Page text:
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Analysis


Symbols, Imagery, Wordplay

Form and Meter

"Incident" is written in a ballad form, which is an incredibly old form of poetry. It's also an incredibly popular one—you can find ballads written by folks like Wordsworth, Coleridge, and Dickin...

Speaker

The speaker of "Incident" is an African-American man (at least, we're assuming that it's a man, based on Countee Cullen's use of the first person "I"). He is looking back on a moment in his youth....

Setting

In "Incident," our older, African-American speaker remembers a haunting moment from his youth in which he experienced racism firsthand. And where does it all go down? The bus. Now, racism and busse...

Sound Check

"Incident" is written in a ballad meter, and you can check out "Forms and Meter" for the deets on the form. But now we're concerned with how this baby sounds when you read it out loud. And how does...

What's Up With the Title?

We at Shmoop think that "Incident" is a pretty apt title for the poem at hand. Just upon reading the title, we have tons of questions: What's the incident? Where does it happen? Who did it involve?...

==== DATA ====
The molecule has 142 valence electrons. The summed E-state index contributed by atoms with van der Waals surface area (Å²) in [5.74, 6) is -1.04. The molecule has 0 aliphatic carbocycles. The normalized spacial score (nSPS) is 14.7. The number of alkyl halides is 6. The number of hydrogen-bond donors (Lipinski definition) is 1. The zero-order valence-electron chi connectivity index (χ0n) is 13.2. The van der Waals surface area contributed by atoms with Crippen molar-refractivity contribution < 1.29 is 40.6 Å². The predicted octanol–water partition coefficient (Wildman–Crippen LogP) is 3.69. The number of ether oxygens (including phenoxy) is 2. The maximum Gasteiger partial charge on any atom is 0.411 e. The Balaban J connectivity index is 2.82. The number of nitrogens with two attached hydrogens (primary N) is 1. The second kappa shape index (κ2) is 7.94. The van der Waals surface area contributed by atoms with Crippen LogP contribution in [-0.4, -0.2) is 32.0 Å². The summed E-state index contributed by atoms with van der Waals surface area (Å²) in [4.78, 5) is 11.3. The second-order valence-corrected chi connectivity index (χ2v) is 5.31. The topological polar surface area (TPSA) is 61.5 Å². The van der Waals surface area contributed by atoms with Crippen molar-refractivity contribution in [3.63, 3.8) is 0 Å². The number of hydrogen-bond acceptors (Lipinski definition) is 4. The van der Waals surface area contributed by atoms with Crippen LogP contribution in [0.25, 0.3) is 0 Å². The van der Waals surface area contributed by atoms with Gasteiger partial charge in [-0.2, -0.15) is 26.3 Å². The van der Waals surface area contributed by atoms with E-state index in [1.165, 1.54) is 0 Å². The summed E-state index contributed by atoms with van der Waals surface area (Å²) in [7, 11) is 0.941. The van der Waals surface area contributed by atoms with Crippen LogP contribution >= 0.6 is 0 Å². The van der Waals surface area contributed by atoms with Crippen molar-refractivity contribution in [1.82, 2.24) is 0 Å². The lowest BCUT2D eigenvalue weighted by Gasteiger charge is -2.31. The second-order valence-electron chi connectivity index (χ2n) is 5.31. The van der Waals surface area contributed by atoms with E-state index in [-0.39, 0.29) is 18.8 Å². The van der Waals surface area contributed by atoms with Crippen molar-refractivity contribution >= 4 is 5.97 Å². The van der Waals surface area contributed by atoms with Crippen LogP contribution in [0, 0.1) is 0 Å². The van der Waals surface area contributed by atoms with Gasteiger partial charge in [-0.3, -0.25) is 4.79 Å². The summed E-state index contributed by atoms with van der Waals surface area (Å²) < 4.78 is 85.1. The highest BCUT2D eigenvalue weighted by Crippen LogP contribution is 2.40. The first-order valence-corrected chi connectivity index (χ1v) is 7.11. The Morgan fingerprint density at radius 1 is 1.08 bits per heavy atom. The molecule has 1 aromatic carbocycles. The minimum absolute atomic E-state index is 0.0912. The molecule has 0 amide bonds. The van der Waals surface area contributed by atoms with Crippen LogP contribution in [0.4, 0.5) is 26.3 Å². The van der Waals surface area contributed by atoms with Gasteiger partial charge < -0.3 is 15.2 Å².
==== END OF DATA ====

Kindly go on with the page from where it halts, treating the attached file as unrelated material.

Calling Card

Countee Cullen was all skilled up in English and American poetry. He studied literature at NYU and Harvard, and was a big admirer of poets like John Keats and A.E. Housman, both of whom wrote in tr...

Tough-o-Meter

"Incident" is a really easy poem to understand, which is very much the point. There's no doubt about what's going on (i.e., awful racism) and the poem can be understood by pretty much everyone—yo...

Trivia

Cullen has degrees from both NYU and Harvard (smarty pants). That's a pretty awesome accomplishment today, but it's even awesome-r when you consider that Countee was one of the few African American...

Steaminess Rating

"Incident" gets a G rating for sex, but that doesn't mean it's necessarily appropriate for the youngest among us. The poem's all about the use of R-rated language, so use your common sense when sha...
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